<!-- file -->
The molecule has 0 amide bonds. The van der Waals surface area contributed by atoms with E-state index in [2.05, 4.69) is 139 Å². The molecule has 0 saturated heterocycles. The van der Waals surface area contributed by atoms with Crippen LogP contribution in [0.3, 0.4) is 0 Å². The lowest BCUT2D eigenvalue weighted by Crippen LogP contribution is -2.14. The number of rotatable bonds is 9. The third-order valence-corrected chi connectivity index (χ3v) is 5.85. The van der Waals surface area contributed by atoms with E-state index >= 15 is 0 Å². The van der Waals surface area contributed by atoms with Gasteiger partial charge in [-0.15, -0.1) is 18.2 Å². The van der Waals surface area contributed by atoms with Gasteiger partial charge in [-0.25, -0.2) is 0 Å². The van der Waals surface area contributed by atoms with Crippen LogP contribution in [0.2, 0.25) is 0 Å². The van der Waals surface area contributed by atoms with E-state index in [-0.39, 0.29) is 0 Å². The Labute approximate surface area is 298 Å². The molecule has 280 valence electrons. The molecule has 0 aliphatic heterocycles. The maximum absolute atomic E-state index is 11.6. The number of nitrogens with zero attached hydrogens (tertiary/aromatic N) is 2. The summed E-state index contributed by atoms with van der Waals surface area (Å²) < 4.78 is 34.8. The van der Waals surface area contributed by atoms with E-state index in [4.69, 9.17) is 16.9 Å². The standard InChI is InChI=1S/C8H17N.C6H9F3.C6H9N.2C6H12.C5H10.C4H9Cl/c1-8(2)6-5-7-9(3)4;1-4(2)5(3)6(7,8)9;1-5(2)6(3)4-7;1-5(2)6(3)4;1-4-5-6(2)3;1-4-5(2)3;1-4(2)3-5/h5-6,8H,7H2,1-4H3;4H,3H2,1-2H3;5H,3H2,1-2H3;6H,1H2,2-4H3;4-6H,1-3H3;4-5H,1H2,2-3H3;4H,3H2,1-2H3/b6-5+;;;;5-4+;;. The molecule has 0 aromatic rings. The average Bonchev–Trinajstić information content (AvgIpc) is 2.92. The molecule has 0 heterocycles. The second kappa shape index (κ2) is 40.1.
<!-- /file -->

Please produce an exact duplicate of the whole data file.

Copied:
The molecule has 0 amide bonds. The van der Waals surface area contributed by atoms with E-state index in [2.05, 4.69) is 139 Å². The molecule has 0 saturated heterocycles. The van der Waals surface area contributed by atoms with Crippen LogP contribution in [0.3, 0.4) is 0 Å². The lowest BCUT2D eigenvalue weighted by Crippen LogP contribution is -2.14. The number of rotatable bonds is 9. The third-order valence-corrected chi connectivity index (χ3v) is 5.85. The van der Waals surface area contributed by atoms with E-state index >= 15 is 0 Å². The van der Waals surface area contributed by atoms with Gasteiger partial charge in [-0.15, -0.1) is 18.2 Å². The van der Waals surface area contributed by atoms with Gasteiger partial charge in [-0.25, -0.2) is 0 Å². The van der Waals surface area contributed by atoms with Crippen LogP contribution in [0.2, 0.25) is 0 Å². The van der Waals surface area contributed by atoms with E-state index in [-0.39, 0.29) is 0 Å². The Labute approximate surface area is 298 Å². The molecule has 280 valence electrons. The molecule has 0 aliphatic heterocycles. The maximum absolute atomic E-state index is 11.6. The number of nitrogens with zero attached hydrogens (tertiary/aromatic N) is 2. The summed E-state index contributed by atoms with van der Waals surface area (Å²) < 4.78 is 34.8. The van der Waals surface area contributed by atoms with E-state index in [4.69, 9.17) is 16.9 Å². The standard InChI is InChI=1S/C8H17N.C6H9F3.C6H9N.2C6H12.C5H10.C4H9Cl/c1-8(2)6-5-7-9(3)4;1-4(2)5(3)6(7,8)9;1-5(2)6(3)4-7;1-5(2)6(3)4;1-4-5-6(2)3;1-4-5(2)3;1-4(2)3-5/h5-6,8H,7H2,1-4H3;4H,3H2,1-2H3;5H,3H2,1-2H3;6H,1H2,2-4H3;4-6H,1-3H3;4-5H,1H2,2-3H3;4H,3H2,1-2H3/b6-5+;;;;5-4+;;. The molecule has 0 aromatic rings. The average Bonchev–Trinajstić information content (AvgIpc) is 2.92. The molecule has 0 heterocycles. The second kappa shape index (κ2) is 40.1.